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Research Methods in Architecture - Theory and Method - طرق البحث المعمارى - النظرية والطريقة

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Research Methods in Architecture - Theory and Method

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Research Methods in Architecture - Theory and Method - طرق البحث المعمارى - النظرية والطريقة

  1. 1. Research Methods in Architecture Theory and Method Dr. Yasser Mahgoub
  2. 2. Chapter 4Theory in Relation to MethodArchitectural Research MethodsLinda Groat & David Wang
  3. 3. 4.1. IntroductionA Theory emerges when explanation is set forth systematically, usually from language, or by means of other signs and annotation.
  4. 4. 4.1. IntroductionWhat is theoria?• The “active contemplation” of an object, rather than the passive reception of external effects.”
  5. 5. What is theory?Several definitions depending on the discipline.• In the natural sciences it is a removed and systematic accounting of an object where exact prediction is very high; i.e. where the relationship between several factors can be demonstrated to cause a result that can be predicted over and over again. If it cannot be demonstrated then it is determined to be a false theory.
  6. 6. What is theory?• In the human sciences it is not based on exact prediction (as much), but rather on statistical probabilities that can generalize on behavior or on a detailed “thick description” of a particular social-cultural context.• In the fine arts it is based on systematic philosophical constructions.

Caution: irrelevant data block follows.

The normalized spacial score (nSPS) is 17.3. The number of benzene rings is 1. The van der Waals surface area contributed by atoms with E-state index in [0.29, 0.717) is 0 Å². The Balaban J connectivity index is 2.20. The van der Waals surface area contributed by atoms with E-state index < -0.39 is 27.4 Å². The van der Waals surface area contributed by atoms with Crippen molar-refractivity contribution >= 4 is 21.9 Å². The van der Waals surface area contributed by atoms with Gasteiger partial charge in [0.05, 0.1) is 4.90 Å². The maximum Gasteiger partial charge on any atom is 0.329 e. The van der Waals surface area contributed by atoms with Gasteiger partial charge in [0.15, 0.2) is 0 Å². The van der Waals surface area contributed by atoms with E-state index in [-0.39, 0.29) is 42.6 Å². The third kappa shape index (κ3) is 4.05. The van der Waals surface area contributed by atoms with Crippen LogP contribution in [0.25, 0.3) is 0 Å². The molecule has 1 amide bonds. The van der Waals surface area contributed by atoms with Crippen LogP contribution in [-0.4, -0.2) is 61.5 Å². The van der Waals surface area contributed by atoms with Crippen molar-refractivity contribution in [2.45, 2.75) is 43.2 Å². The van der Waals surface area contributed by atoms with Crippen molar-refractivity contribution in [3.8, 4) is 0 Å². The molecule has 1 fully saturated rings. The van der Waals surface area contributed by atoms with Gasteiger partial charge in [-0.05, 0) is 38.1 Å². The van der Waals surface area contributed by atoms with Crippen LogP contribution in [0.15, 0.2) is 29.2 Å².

7. 7. A scientific theory: Archimedes Buoyancy Principle “EUREKA!”• After he discovered his principle of buoyancy, the ancient Greek scholar Archimedes allegedly yelled out "Eureka!" and ran naked through the city of Syracuse. The story goes that Archimedes made his great breakthrough when he noticed the water rise as he got into the tub.• According to Archimedes buoyancy principle, the force acting on (buoying) a submerged or partially submerged object equals the weight of the liquid that the object displaces. This sort of principle has an immense range of applications and is essential to calculations of density, as well as designing submarines and other oceangoing vessels.• Explains the past, the present and predicts the future!
  8. 8. A scientific theory: Law of Gravitation• more than 300 years ago Sir Isaac Newton proposed a revolutionary idea: that any two objects, no matter their mass, exert gravitational force toward one another. This law is represented by an equation that many high schoolers encounter in physics class. It goes as follows: F = G × [(m1m2)/r²]• F is the gravitational force between the two objects, measured in Newtons. m1 and m2 are the masses of the two objects, while r is the distance between them. G is the gravitational constant.• The benefit of the universal law of gravitation is that it allows us to calculate the gravitational pull between any two objects. This ability is especially useful when scientists are planning to put a satellite in orbit or charting the course of the moon.• Explains the past, the present and predicts the future!